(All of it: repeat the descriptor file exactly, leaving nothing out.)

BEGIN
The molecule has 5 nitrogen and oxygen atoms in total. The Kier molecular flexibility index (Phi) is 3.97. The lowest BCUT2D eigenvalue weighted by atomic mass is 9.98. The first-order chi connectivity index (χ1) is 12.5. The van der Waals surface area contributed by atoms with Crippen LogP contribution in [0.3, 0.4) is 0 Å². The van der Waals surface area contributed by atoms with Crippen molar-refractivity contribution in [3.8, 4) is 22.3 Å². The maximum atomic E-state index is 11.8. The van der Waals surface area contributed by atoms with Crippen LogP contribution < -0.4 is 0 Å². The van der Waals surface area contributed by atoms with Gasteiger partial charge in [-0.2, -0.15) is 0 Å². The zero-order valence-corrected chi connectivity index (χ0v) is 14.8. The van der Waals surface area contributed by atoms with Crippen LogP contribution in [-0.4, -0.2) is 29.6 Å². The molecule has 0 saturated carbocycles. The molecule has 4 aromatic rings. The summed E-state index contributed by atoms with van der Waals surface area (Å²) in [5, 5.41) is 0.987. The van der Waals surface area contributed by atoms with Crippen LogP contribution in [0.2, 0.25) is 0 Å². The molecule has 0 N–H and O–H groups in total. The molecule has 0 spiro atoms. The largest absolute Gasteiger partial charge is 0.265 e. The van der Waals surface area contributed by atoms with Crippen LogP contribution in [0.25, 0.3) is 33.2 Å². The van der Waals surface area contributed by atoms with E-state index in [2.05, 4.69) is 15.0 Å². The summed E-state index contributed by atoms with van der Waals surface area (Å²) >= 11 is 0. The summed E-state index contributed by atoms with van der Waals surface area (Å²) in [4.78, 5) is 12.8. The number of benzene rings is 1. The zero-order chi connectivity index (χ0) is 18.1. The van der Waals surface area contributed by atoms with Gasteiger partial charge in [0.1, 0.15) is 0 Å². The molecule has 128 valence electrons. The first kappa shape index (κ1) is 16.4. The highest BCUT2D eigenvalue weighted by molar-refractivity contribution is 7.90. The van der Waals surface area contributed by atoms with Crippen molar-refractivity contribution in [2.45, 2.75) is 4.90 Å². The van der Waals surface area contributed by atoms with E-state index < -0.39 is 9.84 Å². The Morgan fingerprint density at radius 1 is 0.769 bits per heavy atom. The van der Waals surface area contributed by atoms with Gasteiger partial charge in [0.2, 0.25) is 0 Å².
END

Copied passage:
The molecule has 5 nitrogen and oxygen atoms in total. The Kier molecular flexibility index (Phi) is 3.97. The lowest BCUT2D eigenvalue weighted by atomic mass is 9.98. The first-order chi connectivity index (χ1) is 12.5. The van der Waals surface area contributed by atoms with Crippen LogP contribution in [0.3, 0.4) is 0 Å². The van der Waals surface area contributed by atoms with Crippen molar-refractivity contribution in [3.8, 4) is 22.3 Å². The maximum atomic E-state index is 11.8. The van der Waals surface area contributed by atoms with Crippen LogP contribution < -0.4 is 0 Å². The van der Waals surface area contributed by atoms with Gasteiger partial charge in [-0.2, -0.15) is 0 Å². The zero-order valence-corrected chi connectivity index (χ0v) is 14.8. The van der Waals surface area contributed by atoms with Crippen LogP contribution in [-0.4, -0.2) is 29.6 Å². The molecule has 0 saturated carbocycles. The molecule has 4 aromatic rings. The summed E-state index contributed by atoms with van der Waals surface area (Å²) in [5, 5.41) is 0.987. The van der Waals surface area contributed by atoms with Crippen LogP contribution in [0.2, 0.25) is 0 Å². The molecule has 0 N–H and O–H groups in total. The molecule has 0 spiro atoms. The largest absolute Gasteiger partial charge is 0.265 e. The van der Waals surface area contributed by atoms with Crippen LogP contribution in [0.25, 0.3) is 33.2 Å². The van der Waals surface area contributed by atoms with E-state index in [2.05, 4.69) is 15.0 Å². The summed E-state index contributed by atoms with van der Waals surface area (Å²) >= 11 is 0. The summed E-state index contributed by atoms with van der Waals surface area (Å²) in [4.78, 5) is 12.8. The number of benzene rings is 1. The zero-order chi connectivity index (χ0) is 18.1. The van der Waals surface area contributed by atoms with Gasteiger partial charge in [0.1, 0.15) is 0 Å². The molecule has 128 valence electrons. The first kappa shape index (κ1) is 16.4. The highest BCUT2D eigenvalue weighted by molar-refractivity contribution is 7.90. The van der Waals surface area contributed by atoms with Crippen molar-refractivity contribution in [2.45, 2.75) is 4.90 Å². The van der Waals surface area contributed by atoms with E-state index < -0.39 is 9.84 Å². The Morgan fingerprint density at radius 1 is 0.769 bits per heavy atom. The van der Waals surface area contributed by atoms with Gasteiger partial charge in [0.2, 0.25) is 0 Å².